A fourth thing that made the garment popular with the younger generation was the release of films like Rebel Without a Cause and The Wild One, in which the protagonists wore jeans as a way of rebelling against societal expectations. After the release of these films in the 1950s, demand for jeans exploded amongst like-minded youths. This demand continued through the 1960s and 1970s where jeans were picked up by almost every youth counter-culture movement that sprung up. In the 1980s, interest in jeans went nuclear with the release of a series of sexually charged, strong armed ads like the infamous Brook Shields Calvin Klein ads or the decidedly more tame “laundrette ad” which saw sales of Levi’s increase by 800% in the UK.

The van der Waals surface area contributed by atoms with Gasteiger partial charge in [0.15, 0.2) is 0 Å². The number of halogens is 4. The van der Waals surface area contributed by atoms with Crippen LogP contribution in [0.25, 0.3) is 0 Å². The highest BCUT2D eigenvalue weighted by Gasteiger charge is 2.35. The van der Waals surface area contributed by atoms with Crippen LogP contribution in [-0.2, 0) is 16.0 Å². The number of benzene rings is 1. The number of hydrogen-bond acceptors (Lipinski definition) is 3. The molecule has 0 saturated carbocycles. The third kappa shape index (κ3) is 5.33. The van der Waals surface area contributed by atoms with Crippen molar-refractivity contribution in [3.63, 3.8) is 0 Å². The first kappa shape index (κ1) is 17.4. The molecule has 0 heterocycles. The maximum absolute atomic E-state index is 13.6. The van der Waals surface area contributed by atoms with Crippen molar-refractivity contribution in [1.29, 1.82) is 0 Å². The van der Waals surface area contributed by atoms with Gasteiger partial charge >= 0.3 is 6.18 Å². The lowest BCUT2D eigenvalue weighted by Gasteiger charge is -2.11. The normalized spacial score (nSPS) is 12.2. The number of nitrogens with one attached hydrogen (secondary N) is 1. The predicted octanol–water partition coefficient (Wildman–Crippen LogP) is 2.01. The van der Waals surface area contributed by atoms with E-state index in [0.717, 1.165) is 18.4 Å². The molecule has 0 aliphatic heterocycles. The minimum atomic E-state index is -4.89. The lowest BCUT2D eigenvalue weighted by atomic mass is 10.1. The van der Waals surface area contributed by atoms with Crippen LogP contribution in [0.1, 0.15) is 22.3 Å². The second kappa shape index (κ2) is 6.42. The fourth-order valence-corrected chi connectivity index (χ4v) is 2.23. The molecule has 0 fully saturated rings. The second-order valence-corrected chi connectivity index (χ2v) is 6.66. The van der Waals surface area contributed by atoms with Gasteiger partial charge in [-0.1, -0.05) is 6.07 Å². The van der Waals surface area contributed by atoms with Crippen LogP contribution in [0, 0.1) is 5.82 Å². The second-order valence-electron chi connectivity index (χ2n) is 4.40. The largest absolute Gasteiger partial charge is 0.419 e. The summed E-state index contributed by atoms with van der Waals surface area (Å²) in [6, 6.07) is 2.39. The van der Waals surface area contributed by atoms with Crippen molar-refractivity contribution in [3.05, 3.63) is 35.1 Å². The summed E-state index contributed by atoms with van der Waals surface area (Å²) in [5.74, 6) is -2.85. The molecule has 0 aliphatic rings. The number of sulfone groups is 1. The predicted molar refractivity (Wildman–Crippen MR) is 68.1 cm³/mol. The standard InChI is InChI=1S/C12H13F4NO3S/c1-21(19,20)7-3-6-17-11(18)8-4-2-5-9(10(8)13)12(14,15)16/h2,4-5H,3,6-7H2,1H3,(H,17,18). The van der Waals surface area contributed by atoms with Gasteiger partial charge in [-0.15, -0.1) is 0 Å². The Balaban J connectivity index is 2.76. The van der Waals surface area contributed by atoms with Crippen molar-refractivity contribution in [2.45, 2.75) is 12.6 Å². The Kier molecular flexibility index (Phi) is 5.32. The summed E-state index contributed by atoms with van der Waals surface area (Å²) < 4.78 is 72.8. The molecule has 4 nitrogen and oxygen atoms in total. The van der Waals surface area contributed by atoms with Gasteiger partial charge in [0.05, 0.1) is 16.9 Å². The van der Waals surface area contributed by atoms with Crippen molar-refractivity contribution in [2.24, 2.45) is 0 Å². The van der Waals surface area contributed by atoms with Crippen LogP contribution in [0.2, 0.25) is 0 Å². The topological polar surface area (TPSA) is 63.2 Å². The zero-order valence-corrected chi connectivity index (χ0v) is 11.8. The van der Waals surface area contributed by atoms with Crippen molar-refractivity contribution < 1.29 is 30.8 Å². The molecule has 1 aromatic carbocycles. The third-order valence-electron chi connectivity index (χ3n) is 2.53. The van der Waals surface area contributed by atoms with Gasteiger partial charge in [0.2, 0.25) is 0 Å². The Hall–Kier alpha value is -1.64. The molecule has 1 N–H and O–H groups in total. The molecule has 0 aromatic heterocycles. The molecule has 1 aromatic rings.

If you liked this article, you might also enjoy subscribing to our new Daily Knowledge YouTube channel, as well as:
- When Humans Started Wearing Clothes and Why
- Do Moths Really Eat Clothes?
- Why Do Men’s and Women’s Clothes Have the Buttons on the Opposite Sides?
- Why Superheroes Wear Their Underwear on the Outside
- How Dry Cleaning Works and Who Invented It
- The stitch pattern on the back of Levi’s jeans is trademarked by the company and was introduced as a way to distinguish their jeans from competitors that popped up. If other companies try to put anything remotely similar to Levi’s pattern on jean pockets, to protect their trademark, Levi’s happily sues them. In fact, Levi Strauss is the number one filer of trademark infringement cases in the apparel industry, averaging about eight such lawsuits per year since 2001.